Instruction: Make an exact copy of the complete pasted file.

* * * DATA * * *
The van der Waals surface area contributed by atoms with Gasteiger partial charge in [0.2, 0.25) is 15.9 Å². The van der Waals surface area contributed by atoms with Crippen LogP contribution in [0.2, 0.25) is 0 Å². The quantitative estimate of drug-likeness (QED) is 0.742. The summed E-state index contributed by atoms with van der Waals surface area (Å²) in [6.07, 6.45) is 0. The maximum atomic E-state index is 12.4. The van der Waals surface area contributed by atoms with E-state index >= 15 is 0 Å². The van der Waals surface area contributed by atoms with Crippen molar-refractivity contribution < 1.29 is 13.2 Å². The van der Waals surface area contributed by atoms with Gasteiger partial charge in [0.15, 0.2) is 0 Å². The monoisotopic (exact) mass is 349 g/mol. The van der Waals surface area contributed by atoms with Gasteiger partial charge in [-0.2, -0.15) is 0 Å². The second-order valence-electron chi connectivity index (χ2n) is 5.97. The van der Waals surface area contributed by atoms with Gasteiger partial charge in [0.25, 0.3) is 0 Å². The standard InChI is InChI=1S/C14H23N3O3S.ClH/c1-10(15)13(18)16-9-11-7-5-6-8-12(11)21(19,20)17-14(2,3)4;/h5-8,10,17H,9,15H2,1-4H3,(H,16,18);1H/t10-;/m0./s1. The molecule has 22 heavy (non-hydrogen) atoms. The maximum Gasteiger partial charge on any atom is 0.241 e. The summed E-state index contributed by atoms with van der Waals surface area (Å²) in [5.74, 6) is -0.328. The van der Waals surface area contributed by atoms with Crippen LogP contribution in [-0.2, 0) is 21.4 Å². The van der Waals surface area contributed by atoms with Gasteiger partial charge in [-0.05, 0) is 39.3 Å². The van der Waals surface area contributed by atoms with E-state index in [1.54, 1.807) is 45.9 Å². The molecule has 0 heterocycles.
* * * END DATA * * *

The van der Waals surface area contributed by atoms with Gasteiger partial charge in [0.2, 0.25) is 15.9 Å². The van der Waals surface area contributed by atoms with Crippen LogP contribution in [0.2, 0.25) is 0 Å². The quantitative estimate of drug-likeness (QED) is 0.742. The summed E-state index contributed by atoms with van der Waals surface area (Å²) in [6.07, 6.45) is 0. The maximum atomic E-state index is 12.4. The van der Waals surface area contributed by atoms with E-state index >= 15 is 0 Å². The van der Waals surface area contributed by atoms with Crippen molar-refractivity contribution < 1.29 is 13.2 Å². The van der Waals surface area contributed by atoms with Gasteiger partial charge in [0.15, 0.2) is 0 Å². The monoisotopic (exact) mass is 349 g/mol. The van der Waals surface area contributed by atoms with Gasteiger partial charge in [-0.2, -0.15) is 0 Å². The second-order valence-electron chi connectivity index (χ2n) is 5.97. The van der Waals surface area contributed by atoms with Gasteiger partial charge in [0.25, 0.3) is 0 Å². The standard InChI is InChI=1S/C14H23N3O3S.ClH/c1-10(15)13(18)16-9-11-7-5-6-8-12(11)21(19,20)17-14(2,3)4;/h5-8,10,17H,9,15H2,1-4H3,(H,16,18);1H/t10-;/m0./s1. The molecule has 22 heavy (non-hydrogen) atoms. The maximum Gasteiger partial charge on any atom is 0.241 e. The summed E-state index contributed by atoms with van der Waals surface area (Å²) in [5.74, 6) is -0.328. The van der Waals surface area contributed by atoms with Crippen LogP contribution in [-0.2, 0) is 21.4 Å². The van der Waals surface area contributed by atoms with Gasteiger partial charge in [-0.05, 0) is 39.3 Å². The van der Waals surface area contributed by atoms with E-state index in [1.54, 1.807) is 45.9 Å². The molecule has 0 heterocycles.